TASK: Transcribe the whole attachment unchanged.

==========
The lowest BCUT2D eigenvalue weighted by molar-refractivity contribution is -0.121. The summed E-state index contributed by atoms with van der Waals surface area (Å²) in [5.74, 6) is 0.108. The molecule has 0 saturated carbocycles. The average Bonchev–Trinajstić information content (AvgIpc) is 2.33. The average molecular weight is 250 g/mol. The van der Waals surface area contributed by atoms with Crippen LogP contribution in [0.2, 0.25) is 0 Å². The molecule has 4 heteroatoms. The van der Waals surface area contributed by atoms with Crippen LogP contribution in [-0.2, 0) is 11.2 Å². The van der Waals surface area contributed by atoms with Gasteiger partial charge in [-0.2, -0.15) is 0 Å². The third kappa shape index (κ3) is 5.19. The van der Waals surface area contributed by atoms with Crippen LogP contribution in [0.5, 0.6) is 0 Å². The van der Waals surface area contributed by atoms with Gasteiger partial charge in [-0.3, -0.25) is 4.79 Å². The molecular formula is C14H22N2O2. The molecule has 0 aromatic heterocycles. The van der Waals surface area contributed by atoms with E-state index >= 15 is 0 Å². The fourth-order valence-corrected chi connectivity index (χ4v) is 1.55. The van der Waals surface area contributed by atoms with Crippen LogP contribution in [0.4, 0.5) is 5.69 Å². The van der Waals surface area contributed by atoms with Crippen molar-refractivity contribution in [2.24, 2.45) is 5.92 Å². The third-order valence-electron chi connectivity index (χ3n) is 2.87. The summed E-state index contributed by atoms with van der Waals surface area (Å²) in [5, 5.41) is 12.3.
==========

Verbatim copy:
The lowest BCUT2D eigenvalue weighted by molar-refractivity contribution is -0.121. The summed E-state index contributed by atoms with van der Waals surface area (Å²) in [5.74, 6) is 0.108. The molecule has 0 saturated carbocycles. The average Bonchev–Trinajstić information content (AvgIpc) is 2.33. The average molecular weight is 250 g/mol. The van der Waals surface area contributed by atoms with Crippen LogP contribution in [0.2, 0.25) is 0 Å². The molecule has 4 heteroatoms. The van der Waals surface area contributed by atoms with Crippen LogP contribution in [-0.2, 0) is 11.2 Å². The van der Waals surface area contributed by atoms with Gasteiger partial charge in [-0.2, -0.15) is 0 Å². The third kappa shape index (κ3) is 5.19. The van der Waals surface area contributed by atoms with Crippen LogP contribution in [0.5, 0.6) is 0 Å². The van der Waals surface area contributed by atoms with Gasteiger partial charge in [-0.3, -0.25) is 4.79 Å². The molecular formula is C14H22N2O2. The molecule has 0 aromatic heterocycles. The van der Waals surface area contributed by atoms with E-state index >= 15 is 0 Å². The fourth-order valence-corrected chi connectivity index (χ4v) is 1.55. The van der Waals surface area contributed by atoms with Crippen LogP contribution in [0.4, 0.5) is 5.69 Å². The van der Waals surface area contributed by atoms with Crippen molar-refractivity contribution in [2.24, 2.45) is 5.92 Å². The third-order valence-electron chi connectivity index (χ3n) is 2.87. The summed E-state index contributed by atoms with van der Waals surface area (Å²) in [5, 5.41) is 12.3.